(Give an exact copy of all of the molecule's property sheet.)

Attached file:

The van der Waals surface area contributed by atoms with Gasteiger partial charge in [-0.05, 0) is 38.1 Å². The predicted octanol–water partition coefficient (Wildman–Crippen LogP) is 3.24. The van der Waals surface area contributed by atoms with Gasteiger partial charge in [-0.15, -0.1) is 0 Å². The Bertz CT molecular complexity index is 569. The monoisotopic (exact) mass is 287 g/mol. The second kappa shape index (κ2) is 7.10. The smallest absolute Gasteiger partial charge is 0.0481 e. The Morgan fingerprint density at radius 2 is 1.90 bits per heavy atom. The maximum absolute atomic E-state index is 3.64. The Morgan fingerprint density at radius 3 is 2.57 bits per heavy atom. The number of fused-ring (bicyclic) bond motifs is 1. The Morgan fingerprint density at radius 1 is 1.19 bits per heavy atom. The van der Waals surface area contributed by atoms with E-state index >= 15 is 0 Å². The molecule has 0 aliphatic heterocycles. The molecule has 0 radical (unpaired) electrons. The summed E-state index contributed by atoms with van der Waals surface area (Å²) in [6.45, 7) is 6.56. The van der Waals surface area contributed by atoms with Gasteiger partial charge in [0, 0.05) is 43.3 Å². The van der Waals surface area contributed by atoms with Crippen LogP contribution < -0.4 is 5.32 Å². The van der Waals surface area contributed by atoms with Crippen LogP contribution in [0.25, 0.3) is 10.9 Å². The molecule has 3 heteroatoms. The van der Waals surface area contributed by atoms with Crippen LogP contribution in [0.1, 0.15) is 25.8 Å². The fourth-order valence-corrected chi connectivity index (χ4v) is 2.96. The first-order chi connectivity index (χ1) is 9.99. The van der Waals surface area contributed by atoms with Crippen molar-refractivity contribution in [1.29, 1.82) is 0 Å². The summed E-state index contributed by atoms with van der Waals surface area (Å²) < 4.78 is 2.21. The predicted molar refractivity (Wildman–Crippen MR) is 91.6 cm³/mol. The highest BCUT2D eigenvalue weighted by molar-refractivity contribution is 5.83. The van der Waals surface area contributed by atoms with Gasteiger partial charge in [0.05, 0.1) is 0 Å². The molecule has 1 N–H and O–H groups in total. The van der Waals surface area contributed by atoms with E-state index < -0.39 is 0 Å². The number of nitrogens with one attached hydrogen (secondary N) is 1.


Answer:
The van der Waals surface area contributed by atoms with Gasteiger partial charge in [-0.05, 0) is 38.1 Å². The predicted octanol–water partition coefficient (Wildman–Crippen LogP) is 3.24. The van der Waals surface area contributed by atoms with Gasteiger partial charge in [-0.15, -0.1) is 0 Å². The Bertz CT molecular complexity index is 569. The monoisotopic (exact) mass is 287 g/mol. The second kappa shape index (κ2) is 7.10. The smallest absolute Gasteiger partial charge is 0.0481 e. The Morgan fingerprint density at radius 2 is 1.90 bits per heavy atom. The maximum absolute atomic E-state index is 3.64. The Morgan fingerprint density at radius 3 is 2.57 bits per heavy atom. The number of fused-ring (bicyclic) bond motifs is 1. The Morgan fingerprint density at radius 1 is 1.19 bits per heavy atom. The van der Waals surface area contributed by atoms with E-state index >= 15 is 0 Å². The molecule has 0 aliphatic heterocycles. The molecule has 0 radical (unpaired) electrons. The summed E-state index contributed by atoms with van der Waals surface area (Å²) in [6.45, 7) is 6.56. The van der Waals surface area contributed by atoms with Gasteiger partial charge in [0, 0.05) is 43.3 Å². The van der Waals surface area contributed by atoms with Crippen LogP contribution < -0.4 is 5.32 Å². The van der Waals surface area contributed by atoms with Crippen LogP contribution in [0.25, 0.3) is 10.9 Å². The molecule has 3 heteroatoms. The van der Waals surface area contributed by atoms with Crippen LogP contribution in [0.1, 0.15) is 25.8 Å². The fourth-order valence-corrected chi connectivity index (χ4v) is 2.96. The first-order chi connectivity index (χ1) is 9.99. The van der Waals surface area contributed by atoms with Crippen molar-refractivity contribution in [1.29, 1.82) is 0 Å². The summed E-state index contributed by atoms with van der Waals surface area (Å²) < 4.78 is 2.21. The predicted molar refractivity (Wildman–Crippen MR) is 91.6 cm³/mol. The highest BCUT2D eigenvalue weighted by molar-refractivity contribution is 5.83. The van der Waals surface area contributed by atoms with Gasteiger partial charge in [0.05, 0.1) is 0 Å². The molecule has 1 N–H and O–H groups in total. The van der Waals surface area contributed by atoms with E-state index < -0.39 is 0 Å². The number of nitrogens with one attached hydrogen (secondary N) is 1.